Time travel considerations.

Sprague DeCamp’s Lest Darkness Fall was first published in 1939. It was one of the first coherent time travel stories and quite well written. The author created a humorous,and informative tale of a history professor who ends up in 6th century Rome and ends up changing the flow of events. The genre has become extremely popular recently, especially with Russian writers. Some send back whole battleships and countries full of knowledgeable people, others use a single protagonist, naked, unarmed and ignorant.

In Lest Darkness Fall, Professor Padway falls into the past while on vacation in Rome. Once he figures out that something isn’t right, he starts by taking an inventory of his pockets.

He strolled up an alley to be out of sight and began going through his pockets. The roll of Italianbank notes would be about as useful as a broken five-cent mousetrap. No, even less; you mightbe able to fix a mousetrap. A book of American Express traveler’s checks, a Roman street-car transfer, an Illinois driver’s license, a leather case full of keys-all ditto. His pen, pencil, and lighter would be useful as long as ink, leads, and lighter fuel held out. His pocket knife and his watchwould undoubtedly fetch good prices, but he wanted to hang onto them as long as he could.He counted the fistful of small change. There were just twenty coins, beginning with four ten-liresilver cartwheels. They added up to forty-nine lire, eight centesimi, or about five dollars. The silver and bronze should be exchangeable. As for the nickel fifty-centesimo and twenty-centesimo pieces, he’d have to see.

I am going to compare these to what a “modern man” of 2012 might have with him. Bank notes, credit cards, house and car keys would all be of limited use. Today’s coins have little bullion value, though might bring some money as art objects. Cell phones, flashlights and PDAs would hold out until the charge would go away, unless it’s a rare solar powered device. I doubt many people could make a phone or a laptop charger from scratch. Pens, notepads, watches, knives would all be quite handy, as would multi-tools.

If a man knew he was going to be whisked back into the past, he would load himself down with all sorts of useful junk in preparation, an encyclopedia, texts on metallurgy, mathematics, and medicine, a slide rule, and so forth. And a gun, with plenty of ammunition.But Padway had no gun, no encyclopedia, nothing but what an ordinary twentieth-century man carries in his pockets. Oh, a little more, because he’d been traveling at the time: such useful things as the traveler’s checks, a hopelessly anachronistic street map, and his passport. And he had his wits. He’d need them.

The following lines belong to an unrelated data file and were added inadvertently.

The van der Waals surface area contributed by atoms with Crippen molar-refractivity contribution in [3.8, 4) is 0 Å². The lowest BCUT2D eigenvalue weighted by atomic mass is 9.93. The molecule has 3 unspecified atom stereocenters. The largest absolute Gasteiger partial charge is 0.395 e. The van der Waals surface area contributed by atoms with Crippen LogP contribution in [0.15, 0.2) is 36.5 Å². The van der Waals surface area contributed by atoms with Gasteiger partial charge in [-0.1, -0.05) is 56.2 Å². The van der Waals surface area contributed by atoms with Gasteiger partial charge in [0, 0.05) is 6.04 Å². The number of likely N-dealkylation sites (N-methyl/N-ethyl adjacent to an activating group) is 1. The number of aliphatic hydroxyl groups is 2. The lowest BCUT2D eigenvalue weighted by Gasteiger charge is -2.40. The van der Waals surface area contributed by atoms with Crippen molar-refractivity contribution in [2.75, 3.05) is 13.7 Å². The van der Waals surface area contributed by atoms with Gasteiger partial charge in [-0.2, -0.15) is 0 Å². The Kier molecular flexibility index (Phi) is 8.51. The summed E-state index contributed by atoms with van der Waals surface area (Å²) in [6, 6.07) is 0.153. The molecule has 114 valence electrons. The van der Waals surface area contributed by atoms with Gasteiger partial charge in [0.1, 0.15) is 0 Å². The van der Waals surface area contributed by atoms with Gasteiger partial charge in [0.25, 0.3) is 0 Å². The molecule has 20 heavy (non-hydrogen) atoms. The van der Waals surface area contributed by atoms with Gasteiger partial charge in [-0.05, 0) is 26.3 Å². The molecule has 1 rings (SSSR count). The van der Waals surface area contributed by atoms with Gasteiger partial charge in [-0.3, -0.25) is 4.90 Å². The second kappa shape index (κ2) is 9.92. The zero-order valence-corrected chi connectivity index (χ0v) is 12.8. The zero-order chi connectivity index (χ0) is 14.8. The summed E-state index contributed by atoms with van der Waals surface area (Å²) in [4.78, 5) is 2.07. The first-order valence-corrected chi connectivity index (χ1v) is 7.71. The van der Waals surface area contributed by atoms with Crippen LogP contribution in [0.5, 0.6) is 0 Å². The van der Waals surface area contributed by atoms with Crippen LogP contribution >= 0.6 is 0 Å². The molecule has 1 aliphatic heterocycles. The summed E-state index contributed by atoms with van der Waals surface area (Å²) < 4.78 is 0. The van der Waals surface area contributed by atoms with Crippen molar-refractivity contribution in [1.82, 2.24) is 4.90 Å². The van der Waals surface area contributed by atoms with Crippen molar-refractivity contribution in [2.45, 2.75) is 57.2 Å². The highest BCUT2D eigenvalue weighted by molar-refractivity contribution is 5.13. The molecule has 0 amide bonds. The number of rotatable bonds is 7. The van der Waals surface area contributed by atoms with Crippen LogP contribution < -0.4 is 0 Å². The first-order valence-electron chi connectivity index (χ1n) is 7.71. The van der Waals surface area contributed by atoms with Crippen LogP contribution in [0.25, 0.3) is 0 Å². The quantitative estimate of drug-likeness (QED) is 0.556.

Padway has the most useful thing in his head, the knowledge of Latin. In my case, the knowledge of English and Russian could be extrapolated to other languages but not well enough to make a difference at first. Even those same languages changed greatly in both written and spoken forms even in the last three hundred years, much less fifteen centuries.

The wish for a gun is entirely reasonable and quite likely satisfied in case of a modern American. A sidearm with one spare magazine would give somewhere between 15 and 35 rounds, hardly enough for anything but emergency use. And this is where fiction and real life would diverge: most of us live a lifetime without firing a shot in anger, and I suspect the same could be true of the hypothetical time traveler. So a neat narrative trick might be to omit the mention of the sidearm at first and introduce it later as something no less obvious than shoes and a shirt. We didn’t specify that the time travelers wore shoes, so why would we specify going armed. Both, in the ideal world, would be so typical of all adults that a special mention would be unnecessary.